SAN FRANCISCO -- Companies testing self-driving cars on California streets gave a peek into the inner workings of their real-world test drives on Wednesday. The big takeaway? Many are still a long way from letting drivers take their hands off the wheel.
Most manufacturers are still developing self-driving technology in secret, using private test facilities and virtual simulations, so there is little data publicly available to track their progress. The California Department of Motor Vehicles' annual disengagement report released Wednesday, though not comprehensive, provides a snapshot into how far along these companies may be.
Nineteen of the 50 companies -- up from nine in 2017 -- registered to test vehicles on public roads in California and reported the number of times a safety driver had to regain control of the vehicle in the past year. Companies are only required to report disengagements if they've been permitted for the full year.
The DMV defines a disengagement as "a deactivation of the autonomous mode when a failure of the autonomous technology is detected or when the safe operation of the vehicle requires that the autonomous vehicle test driver disengage the autonomous mode and take immediate manual control of the vehicle."
Such parameters have been widely interpreted by manufacturers. For example, Nissan wrote in its report that it does not count disengagements to start or finish a test run, while chipmaker Nvidia wrote that it does.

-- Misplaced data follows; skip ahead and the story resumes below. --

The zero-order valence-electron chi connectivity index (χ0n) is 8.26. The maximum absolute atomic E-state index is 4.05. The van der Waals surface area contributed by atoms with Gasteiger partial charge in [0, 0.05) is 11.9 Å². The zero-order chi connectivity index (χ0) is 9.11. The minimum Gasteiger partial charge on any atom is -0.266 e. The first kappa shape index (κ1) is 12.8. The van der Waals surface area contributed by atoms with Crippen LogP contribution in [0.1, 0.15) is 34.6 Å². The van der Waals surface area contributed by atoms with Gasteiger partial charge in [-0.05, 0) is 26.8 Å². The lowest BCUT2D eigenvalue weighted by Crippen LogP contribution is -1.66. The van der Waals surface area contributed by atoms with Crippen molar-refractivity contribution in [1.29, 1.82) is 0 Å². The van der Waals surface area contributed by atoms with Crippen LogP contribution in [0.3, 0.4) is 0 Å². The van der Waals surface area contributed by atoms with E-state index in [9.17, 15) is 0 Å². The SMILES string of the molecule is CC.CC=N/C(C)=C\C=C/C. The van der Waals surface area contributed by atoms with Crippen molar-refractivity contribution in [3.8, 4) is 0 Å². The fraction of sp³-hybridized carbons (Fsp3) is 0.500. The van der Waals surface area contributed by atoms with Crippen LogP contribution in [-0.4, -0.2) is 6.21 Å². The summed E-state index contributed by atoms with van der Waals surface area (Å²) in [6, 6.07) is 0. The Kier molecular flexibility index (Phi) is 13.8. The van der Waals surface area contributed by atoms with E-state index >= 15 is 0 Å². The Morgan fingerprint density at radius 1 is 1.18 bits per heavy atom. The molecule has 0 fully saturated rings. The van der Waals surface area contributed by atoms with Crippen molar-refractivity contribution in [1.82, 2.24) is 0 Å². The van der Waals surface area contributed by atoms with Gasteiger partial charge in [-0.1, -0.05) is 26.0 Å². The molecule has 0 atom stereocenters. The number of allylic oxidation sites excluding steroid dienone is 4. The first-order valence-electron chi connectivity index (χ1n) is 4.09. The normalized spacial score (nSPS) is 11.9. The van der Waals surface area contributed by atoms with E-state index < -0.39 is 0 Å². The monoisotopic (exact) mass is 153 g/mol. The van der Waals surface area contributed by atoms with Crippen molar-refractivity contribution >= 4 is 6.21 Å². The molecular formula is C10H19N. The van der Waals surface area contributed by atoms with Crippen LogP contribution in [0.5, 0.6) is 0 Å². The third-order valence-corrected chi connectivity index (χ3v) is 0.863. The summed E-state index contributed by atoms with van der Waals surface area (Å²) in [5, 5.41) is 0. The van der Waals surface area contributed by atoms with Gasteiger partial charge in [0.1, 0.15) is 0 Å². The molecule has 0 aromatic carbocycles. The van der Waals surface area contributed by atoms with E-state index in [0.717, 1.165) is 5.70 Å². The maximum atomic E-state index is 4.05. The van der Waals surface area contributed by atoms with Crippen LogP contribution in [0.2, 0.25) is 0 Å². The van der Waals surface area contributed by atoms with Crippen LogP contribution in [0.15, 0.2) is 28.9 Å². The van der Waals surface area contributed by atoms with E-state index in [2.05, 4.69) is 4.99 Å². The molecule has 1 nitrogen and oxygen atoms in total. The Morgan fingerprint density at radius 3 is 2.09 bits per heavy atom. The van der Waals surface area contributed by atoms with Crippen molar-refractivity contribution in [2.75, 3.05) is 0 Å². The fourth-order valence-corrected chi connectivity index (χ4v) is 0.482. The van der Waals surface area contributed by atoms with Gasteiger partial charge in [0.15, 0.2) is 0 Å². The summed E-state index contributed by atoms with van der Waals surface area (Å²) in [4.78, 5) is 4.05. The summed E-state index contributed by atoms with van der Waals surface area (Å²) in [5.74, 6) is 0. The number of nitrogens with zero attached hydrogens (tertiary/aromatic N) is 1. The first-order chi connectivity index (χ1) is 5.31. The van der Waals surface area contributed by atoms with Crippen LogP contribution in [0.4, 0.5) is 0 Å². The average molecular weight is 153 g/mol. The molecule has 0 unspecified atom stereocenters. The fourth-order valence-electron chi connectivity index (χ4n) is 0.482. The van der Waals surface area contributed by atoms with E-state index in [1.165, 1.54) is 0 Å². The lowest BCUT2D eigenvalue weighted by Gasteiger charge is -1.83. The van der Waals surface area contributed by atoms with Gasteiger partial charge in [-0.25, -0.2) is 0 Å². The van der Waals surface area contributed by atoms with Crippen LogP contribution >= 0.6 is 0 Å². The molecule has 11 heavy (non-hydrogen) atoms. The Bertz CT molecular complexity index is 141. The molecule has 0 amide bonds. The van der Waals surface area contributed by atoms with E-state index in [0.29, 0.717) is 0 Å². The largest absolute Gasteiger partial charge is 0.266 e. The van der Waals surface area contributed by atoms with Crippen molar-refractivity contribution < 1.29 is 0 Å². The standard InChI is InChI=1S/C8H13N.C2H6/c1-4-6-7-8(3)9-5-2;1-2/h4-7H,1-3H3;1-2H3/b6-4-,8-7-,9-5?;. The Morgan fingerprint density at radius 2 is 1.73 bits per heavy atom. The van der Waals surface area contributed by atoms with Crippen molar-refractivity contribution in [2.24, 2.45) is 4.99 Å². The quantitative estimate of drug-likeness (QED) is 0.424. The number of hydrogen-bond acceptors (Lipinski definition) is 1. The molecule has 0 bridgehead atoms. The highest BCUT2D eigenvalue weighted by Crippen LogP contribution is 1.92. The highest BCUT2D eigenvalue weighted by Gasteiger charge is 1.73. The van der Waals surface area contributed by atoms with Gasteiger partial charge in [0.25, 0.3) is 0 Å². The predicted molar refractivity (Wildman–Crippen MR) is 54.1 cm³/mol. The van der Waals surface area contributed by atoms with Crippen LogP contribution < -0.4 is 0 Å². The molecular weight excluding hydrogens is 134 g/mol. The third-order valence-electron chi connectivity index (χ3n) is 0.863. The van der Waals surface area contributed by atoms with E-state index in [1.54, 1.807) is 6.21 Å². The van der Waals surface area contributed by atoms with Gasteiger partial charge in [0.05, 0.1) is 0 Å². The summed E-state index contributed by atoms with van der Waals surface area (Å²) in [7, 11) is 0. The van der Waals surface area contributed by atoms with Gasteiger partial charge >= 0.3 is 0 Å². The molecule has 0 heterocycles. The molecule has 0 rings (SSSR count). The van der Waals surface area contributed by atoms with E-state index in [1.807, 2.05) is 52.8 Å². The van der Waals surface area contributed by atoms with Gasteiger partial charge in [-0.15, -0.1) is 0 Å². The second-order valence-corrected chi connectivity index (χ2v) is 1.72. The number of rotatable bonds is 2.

Permitted companies are also required to report crashes to the agency, though those are filed separately at the time of the accident.
Waymo, Google's self-driving car affiliate, by far drove the highest number of miles in autonomous mode, though it has been shifting some of its vehicles to other states such as Arizona and Michigan. The company said its fleet of 75 vehicles drove 352,544 miles in California, with 63 human takeovers -- a rate of .178 disengagements per 1,000 miles driven.
Cruise, General Motors' autonomous vehicle subsidiary, said it drove more than 125,000 autonomous miles among 96 vehicles, with 105 disengagements. That's a rate of .79 disengagements per 1,000 miles driven. Cruise had four days in October when it had four crashes in five days, according to accident data maintained by California.
Tesla said it did not drive any autonomous miles on California roads in 2017 "as defined by California law," rather using test tracks, laboratories and customer-owned vehicles that have autonomous technology operating in "shadow mode" to collect data.
BMW, Ford Motor Co., Honda Motor Co., Chinese EV startup Nio and Volkswagen also reported driving zero autonomous miles during the year.
Some reports included location of testing, cause of disengagement and the time required to take over control. Cruise and self-driving startup Zoox emphasized in their reports that their tests took place on urban streets in San Francisco. Companies such as Waymo, Zoox and autonomous vehicle startup Drive.ai frequently listed unwanted maneuvers or planning discrepancies as reasons for disengagements.